The then-VP provided a desperately needed boost to Barack Obama’s campaign after the president's limp first performance against Mitt Romney. Biden spent much of the debate on the attack, scoffing at the boyish Ryan's ideas. Check out howBiden repeatedly interrupts Ryan on his tax cut plan, and jabs with "Oh, now you're Jack Kennedy" after Ryan uses the Kennedy administration as a precedent.
6. 2016: Donald Trump vs. Hillary Clinton
Their second debate was the most memorable, occurring just days after the Access Hollywood tape was released. Trump bulldozed through the controversy by inviting Bill Clinton’s female accusers to sit in the audience and lurking behind Hillary Clinton during the town hall–style debate. But in an electoral college victory powered by big base turnout and holding together social conservatives skeptical of his private life, a critical Trump moment came in the third debate when hetalked about late-term abortions using horrific language rarely heard on the political stage — convincing pro-lifers he was firmly on their side. With abortion politics back at the forefront after Amy Coney Barrett's Supreme Court nomination, we could see a redux Tuesday night.
The president’s greatest strength in debates is his inability to become flustered by shame, remorse or embarrassment. That’s no small thing, as Biden will try to attack his character and record … and Trump will likely give as good as he gets. A victory for Trump would be to make Biden stumble, either by goading the 77-year-old into one of his rambling non sequiturs (which would play into Trump’s attacks on Biden’s mental faculties) or by pissing off the former vice president (don’t be surprised if Trump attacks Biden’s troubled son Hunter or brings up sexual assault allegations leveled by Tara Reade). If Trump can create a moral equivalency with voters between his bad behavior and that of Biden, that may be enough to bring white voters who have abandoned him since 2016 back into his camp.
The Democrat’s team has repeatedly suggested that he will look to take the higher ground, presenting himself as the sober-minded leader the nation needs to lessen tensions and restore normalcy. Republicans are waiting to make memes of any age-related gaffes, so Biden will have to speak clearly and directly. He must resist the urge to seek viral low blows or quippy attacks on the president, which may excite Twitter followers but often come across as petty on the debate stage. The former vice president has always done best wearing his heart on his sleeve, and if he can channel that empathy while making Trump look small in return — perhaps by getting out of the way and letting Trump say something insensitive, whether it’s about coronavirus victims or Black Americans protesting police violence — he will have succeeded.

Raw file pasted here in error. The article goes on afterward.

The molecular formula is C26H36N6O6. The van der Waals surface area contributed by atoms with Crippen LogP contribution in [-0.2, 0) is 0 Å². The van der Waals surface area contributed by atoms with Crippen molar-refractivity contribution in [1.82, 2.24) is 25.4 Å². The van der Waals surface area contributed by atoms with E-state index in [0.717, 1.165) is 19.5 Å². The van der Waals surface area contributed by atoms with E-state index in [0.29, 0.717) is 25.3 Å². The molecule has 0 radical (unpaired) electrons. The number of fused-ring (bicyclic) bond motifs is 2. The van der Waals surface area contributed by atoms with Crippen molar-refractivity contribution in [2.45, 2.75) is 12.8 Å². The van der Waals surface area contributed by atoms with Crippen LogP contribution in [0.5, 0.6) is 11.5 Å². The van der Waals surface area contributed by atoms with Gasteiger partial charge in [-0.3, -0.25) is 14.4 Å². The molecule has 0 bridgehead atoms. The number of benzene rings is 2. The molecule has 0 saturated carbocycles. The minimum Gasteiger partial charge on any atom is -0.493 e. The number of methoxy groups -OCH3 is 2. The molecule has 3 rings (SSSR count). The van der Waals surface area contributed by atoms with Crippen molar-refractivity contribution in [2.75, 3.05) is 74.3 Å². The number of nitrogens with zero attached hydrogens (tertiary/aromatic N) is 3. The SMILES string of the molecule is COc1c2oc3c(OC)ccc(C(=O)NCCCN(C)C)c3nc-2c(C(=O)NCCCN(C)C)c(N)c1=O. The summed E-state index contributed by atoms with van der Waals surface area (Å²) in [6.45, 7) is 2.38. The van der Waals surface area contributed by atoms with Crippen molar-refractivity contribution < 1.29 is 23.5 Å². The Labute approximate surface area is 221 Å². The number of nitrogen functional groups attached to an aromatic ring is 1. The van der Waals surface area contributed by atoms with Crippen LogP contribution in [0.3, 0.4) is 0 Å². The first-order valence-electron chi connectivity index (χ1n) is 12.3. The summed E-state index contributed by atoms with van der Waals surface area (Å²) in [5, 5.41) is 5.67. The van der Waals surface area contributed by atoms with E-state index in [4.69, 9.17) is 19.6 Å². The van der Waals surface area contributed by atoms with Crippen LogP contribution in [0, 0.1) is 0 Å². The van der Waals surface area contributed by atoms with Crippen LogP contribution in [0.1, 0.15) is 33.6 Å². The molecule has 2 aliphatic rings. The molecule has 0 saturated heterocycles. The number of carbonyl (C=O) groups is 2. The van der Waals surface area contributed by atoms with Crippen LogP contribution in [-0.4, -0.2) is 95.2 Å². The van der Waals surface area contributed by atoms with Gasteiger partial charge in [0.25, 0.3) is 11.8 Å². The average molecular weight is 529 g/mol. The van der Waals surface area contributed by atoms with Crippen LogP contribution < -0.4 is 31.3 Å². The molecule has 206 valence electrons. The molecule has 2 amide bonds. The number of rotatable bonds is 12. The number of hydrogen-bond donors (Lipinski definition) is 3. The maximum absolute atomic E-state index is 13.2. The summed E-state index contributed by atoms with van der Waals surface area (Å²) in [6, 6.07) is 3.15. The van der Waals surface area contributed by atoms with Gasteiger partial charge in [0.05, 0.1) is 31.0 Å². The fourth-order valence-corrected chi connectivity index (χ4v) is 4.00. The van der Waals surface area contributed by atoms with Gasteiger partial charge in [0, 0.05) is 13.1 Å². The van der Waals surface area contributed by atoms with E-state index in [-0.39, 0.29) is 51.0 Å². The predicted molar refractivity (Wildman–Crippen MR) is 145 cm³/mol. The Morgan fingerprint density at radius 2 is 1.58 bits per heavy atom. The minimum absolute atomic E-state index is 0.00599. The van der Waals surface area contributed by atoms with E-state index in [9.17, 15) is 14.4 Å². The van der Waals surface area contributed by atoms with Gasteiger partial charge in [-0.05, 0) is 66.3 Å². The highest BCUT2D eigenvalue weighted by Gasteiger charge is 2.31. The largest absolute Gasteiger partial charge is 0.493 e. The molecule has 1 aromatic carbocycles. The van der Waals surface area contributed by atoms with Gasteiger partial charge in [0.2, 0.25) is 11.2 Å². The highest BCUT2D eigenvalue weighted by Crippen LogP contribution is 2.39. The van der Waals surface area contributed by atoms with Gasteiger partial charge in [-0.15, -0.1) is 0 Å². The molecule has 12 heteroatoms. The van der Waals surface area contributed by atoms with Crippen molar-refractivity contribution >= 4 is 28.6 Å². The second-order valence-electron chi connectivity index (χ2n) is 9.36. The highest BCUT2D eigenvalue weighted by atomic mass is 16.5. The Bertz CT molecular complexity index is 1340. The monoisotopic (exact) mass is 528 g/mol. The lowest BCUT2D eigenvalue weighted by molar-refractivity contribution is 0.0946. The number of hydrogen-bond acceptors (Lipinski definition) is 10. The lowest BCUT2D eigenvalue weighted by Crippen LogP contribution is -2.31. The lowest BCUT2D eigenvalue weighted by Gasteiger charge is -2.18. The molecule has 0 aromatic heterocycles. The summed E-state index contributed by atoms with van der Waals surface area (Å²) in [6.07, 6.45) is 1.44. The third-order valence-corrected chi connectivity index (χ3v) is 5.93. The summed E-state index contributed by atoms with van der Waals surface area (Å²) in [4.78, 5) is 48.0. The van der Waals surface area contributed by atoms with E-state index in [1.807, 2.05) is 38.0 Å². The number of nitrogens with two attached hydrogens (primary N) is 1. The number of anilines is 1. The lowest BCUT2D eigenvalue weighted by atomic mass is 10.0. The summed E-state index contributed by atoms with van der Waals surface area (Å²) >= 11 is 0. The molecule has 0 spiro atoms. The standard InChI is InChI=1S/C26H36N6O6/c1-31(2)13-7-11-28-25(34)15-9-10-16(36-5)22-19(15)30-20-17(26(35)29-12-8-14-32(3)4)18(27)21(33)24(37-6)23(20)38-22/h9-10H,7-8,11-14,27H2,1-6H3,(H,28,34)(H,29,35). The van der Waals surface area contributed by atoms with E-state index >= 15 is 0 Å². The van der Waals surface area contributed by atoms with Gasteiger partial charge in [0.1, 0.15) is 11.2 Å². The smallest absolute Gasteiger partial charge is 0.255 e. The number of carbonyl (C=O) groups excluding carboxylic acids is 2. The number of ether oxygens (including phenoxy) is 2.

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Trump’s pre-debate challenge to Biden has been for him to take a drug test, as if this were the Tour de France, to bolster Trump’s assertion that the former veep’s uneven public performances must be chemically enhanced. The Biden camp refused and said the request is fitting for a president who “pissed away the chance to protect 200K Americans.” So why not take it to the next level, with Trump dropping a cup of urine on the podium and demanding a test right then and there?
2. Check, Mate?
In an attempt to call attention to the newly leaked Trump taxes, Biden could come armed with a check for $750. "Since you seem so desperate to avoid paying your taxes, here's $750 — your next year is on me," Biden could say with a grin. Trump could then offer to redistribute the wealth to Hunter Biden, via a Ukrainian pass-through company.
Trump has been giving tacit approval to the nutso QAnon conspiracy theory, which posits that a global cabal of Satan-worshipping pedophiles controls the levers of power and Trump is the only one who can stop them. Now could be the time he decides to go all in: Deflect the tax return leak by accusing the media of not investigating the real problem — child trafficking by Biden and his ilk.